In Miranda v. Arizona, 384 U.S. 436 (1966), in a 5-4 decision, the United States Supreme Court held that both inculpatory and exculpatorystatements made in response to interrogation by a defendant in police custody will be admissible at trial only if the prosecution can show that the defendant was informed of the right to consult with an attorney before and during questioning and of the right against self-incrimination prior to questioning by police, and that the defendant not only understood these rights, but voluntarily waived them. This had a significant impact on law enforcement in the United States, by making what became known as the Miranda rights part of routine police procedure to ensure that suspects were informed of their rights. Most people are familiar with these now famous “Miranda Warnings” and have formed the mistaken opinion that law enforcement must alway invoke Miranda when a defendant is placed under arrest. This is not true. Law enforcement is not required to give Miranda Warnings unless they seek to interrogate (ask questions) following an arrest.
Typically a DUI arrest begins with a traffic investigation. During the traffic investigation you are not under arrest. A seasoned officer will sit back and wait for you to offer statements which he or she will then use against you. This scenario was addressed by the Supreme Court which held that a ”spontaneous” statement made by a defendant while in custody, even though the defendant has not been given the Miranda warnings or has invoked the right to counsel and a lawyer is not yet present, is admissible in evidence, as long as the statement was not given in response to police questioning or other conduct by the police likely to produce an incriminating response (see Rhode Island v. Innis, 446 U.S. 291 (1980)). Therefore, if you make incriminating statements prior to being placed under arrest, and/or offer spontaneous statements while in custody, the statements are more than likely going to be allowed before the jury. Comedian Ron White famously said, “I had the right to remain silent, but not the ability.” The best response is to politely ask to speak with a lawyer prior to answering any questions. This approach was upheld by the U.S. Supreme Court in Doyle v. Ohio, 426 US 610 (1976) which held that a defendant’s silence in response to a Miranda warning cannot be construed to imply an admission.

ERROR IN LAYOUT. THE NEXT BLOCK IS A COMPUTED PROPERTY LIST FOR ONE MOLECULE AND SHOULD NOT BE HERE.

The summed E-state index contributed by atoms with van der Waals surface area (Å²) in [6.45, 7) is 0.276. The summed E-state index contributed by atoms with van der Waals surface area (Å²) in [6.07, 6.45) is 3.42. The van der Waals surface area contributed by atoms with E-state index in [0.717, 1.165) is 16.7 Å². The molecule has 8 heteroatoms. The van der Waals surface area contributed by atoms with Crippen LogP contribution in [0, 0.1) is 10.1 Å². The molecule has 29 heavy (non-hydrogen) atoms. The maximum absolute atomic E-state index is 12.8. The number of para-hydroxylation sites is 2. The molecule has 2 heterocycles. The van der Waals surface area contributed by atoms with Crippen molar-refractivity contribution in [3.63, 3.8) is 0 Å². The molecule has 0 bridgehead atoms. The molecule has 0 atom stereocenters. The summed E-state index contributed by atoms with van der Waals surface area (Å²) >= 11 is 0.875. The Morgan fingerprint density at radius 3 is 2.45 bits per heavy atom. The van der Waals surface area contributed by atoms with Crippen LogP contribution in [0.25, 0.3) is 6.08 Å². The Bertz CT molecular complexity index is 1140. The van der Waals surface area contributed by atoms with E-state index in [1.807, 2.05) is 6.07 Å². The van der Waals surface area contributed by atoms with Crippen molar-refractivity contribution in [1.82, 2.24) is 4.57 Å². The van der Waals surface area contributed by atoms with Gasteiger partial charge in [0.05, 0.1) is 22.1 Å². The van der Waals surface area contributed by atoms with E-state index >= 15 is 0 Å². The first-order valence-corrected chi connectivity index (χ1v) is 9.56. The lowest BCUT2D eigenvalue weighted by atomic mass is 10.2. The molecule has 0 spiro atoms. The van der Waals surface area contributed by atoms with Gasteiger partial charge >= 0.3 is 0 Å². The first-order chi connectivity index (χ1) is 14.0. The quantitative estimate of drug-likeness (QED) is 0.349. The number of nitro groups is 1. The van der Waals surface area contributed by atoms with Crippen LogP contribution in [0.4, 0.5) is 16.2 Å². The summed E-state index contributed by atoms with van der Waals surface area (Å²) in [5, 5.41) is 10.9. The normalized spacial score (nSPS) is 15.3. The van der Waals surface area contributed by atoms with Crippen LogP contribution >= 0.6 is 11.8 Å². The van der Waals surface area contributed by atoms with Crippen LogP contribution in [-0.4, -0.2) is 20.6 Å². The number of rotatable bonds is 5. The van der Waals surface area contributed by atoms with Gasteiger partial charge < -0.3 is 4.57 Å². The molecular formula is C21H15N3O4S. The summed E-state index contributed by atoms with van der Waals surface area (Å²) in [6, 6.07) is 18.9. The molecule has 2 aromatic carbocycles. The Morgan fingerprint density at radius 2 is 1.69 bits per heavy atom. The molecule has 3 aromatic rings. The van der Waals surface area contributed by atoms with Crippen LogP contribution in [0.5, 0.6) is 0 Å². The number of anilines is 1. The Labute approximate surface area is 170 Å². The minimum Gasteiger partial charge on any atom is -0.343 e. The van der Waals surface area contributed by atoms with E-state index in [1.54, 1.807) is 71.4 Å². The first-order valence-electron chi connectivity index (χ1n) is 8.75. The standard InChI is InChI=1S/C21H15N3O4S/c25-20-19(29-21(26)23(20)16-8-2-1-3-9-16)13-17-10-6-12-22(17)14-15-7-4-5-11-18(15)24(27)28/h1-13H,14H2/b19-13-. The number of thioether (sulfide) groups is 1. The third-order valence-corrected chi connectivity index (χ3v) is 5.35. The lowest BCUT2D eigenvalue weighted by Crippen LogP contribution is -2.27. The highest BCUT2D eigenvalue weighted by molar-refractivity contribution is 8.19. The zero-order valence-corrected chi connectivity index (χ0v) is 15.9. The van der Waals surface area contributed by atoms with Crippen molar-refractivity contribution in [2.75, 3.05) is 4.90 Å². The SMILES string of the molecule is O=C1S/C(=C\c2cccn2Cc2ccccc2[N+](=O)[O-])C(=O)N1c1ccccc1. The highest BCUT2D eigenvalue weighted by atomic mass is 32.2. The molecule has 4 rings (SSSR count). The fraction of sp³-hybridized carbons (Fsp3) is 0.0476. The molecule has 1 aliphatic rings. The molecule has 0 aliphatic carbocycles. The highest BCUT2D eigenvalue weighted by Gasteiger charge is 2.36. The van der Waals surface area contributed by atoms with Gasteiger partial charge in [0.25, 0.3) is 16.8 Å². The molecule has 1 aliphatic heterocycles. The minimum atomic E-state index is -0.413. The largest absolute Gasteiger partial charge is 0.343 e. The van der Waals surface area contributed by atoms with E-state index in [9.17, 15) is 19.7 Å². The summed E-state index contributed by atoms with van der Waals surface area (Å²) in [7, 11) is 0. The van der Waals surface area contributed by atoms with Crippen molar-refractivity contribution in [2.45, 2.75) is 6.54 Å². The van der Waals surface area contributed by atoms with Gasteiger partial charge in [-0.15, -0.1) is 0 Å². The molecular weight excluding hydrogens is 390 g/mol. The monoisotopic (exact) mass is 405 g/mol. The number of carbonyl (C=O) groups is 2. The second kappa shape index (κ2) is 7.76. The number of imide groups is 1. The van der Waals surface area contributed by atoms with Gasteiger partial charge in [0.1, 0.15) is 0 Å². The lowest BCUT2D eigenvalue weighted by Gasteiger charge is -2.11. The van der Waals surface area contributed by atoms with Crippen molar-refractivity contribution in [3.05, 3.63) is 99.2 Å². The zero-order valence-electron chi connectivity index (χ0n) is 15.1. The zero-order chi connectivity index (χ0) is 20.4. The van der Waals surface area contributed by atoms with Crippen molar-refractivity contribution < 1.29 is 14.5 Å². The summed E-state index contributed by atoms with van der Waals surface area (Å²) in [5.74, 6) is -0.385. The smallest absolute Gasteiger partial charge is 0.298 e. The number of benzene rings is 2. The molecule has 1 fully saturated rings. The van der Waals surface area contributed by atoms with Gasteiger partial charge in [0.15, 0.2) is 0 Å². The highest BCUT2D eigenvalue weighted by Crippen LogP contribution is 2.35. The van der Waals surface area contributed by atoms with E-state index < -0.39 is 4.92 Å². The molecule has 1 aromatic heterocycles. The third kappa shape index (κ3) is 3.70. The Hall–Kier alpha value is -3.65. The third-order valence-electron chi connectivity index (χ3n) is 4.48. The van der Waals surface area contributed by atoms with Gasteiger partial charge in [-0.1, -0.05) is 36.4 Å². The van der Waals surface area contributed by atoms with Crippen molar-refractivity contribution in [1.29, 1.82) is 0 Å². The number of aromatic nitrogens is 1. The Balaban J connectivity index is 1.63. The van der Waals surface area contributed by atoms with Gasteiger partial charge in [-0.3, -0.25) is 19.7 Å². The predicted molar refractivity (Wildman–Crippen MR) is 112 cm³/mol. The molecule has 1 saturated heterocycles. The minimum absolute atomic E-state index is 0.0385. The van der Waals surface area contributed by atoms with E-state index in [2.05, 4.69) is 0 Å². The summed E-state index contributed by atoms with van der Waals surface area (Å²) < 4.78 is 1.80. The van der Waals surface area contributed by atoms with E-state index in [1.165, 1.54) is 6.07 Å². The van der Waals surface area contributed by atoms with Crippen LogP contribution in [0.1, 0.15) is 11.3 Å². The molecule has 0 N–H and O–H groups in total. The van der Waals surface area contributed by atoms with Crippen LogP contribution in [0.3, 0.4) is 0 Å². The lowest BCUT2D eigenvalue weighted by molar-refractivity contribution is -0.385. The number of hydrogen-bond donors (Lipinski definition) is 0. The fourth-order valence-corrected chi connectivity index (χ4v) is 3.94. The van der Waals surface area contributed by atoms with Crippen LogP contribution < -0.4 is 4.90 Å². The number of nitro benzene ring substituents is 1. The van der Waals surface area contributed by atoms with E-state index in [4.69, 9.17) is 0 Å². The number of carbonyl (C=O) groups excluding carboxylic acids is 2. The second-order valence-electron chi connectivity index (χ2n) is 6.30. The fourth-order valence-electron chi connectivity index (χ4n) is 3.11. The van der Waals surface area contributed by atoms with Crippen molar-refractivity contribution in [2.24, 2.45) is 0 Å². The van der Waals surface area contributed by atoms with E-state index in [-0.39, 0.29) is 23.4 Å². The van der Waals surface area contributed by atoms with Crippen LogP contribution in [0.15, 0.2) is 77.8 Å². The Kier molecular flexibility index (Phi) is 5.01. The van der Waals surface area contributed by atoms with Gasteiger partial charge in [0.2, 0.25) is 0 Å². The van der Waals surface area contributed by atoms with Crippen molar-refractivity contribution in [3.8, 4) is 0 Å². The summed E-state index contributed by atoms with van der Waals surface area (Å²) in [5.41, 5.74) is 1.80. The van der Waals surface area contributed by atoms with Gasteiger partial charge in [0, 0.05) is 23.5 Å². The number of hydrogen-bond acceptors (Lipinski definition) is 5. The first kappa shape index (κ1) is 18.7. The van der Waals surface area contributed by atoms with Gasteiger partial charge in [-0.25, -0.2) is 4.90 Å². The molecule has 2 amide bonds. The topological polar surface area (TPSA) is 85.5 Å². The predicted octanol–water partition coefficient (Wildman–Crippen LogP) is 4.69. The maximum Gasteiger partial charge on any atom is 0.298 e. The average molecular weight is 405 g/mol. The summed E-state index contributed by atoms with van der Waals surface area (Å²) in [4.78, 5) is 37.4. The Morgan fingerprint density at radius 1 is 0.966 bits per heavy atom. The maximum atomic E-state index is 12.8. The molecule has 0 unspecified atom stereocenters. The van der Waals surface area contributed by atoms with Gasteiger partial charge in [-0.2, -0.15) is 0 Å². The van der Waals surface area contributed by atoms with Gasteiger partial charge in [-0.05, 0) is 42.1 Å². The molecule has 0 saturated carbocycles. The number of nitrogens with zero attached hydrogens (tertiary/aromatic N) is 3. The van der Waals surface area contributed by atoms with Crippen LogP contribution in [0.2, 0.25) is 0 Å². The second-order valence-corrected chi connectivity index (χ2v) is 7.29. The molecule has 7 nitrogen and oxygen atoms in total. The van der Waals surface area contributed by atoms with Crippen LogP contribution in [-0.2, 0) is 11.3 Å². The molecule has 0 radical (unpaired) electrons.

We have seen an increasing number of law enforcement agencies employ a “post-arrest interview” complete with signed Miranda waivers. These “interviews” take place back at the station and usually after the results of a breath test have been obtained. Not surprisingly, the interview draws out a complete confession to each and every element of the drunk driving offense and asks questions carefully designed to eliminate common scientific defenses to a DUI. Speak to your attorney about what happened before, during and after your arrest. A favorable resolution to the case may come down to a careful reading of the facts by you and your DUI attorney.
Dayton/Springfield DUI attorney Charles M. Rowland II dedicates his practice to defending the accused drunk driver. A former prosecutor, he has the credentials and the experience to win your case and has made himself Dayton’s choice for DUI defense. Contact Charles Rowland by phone at 937-318-1DUI (937-318-1384), 937-879-9542, or toll-free at 1-888-ROWLAND (888-769-5263). For after-hours help contact our 24/7 DUI HOTLINE at 937-776-2671. For information about Dayton DUI sent directly to your mobile device, text DaytonDUI (one word) to 50500. Follow DaytonDUI on Twitter@DaytonDUI or Get Twitter updates via SMS by texting DaytonDUI to 40404. DaytonDUI is also available on Facebook, www.facebook.com/daytondui. You can also email Charles Rowland at: CharlesRowland@CharlesRowland.com or write to us at 2190 Gateway Dr., Fairborn, Ohio 45324.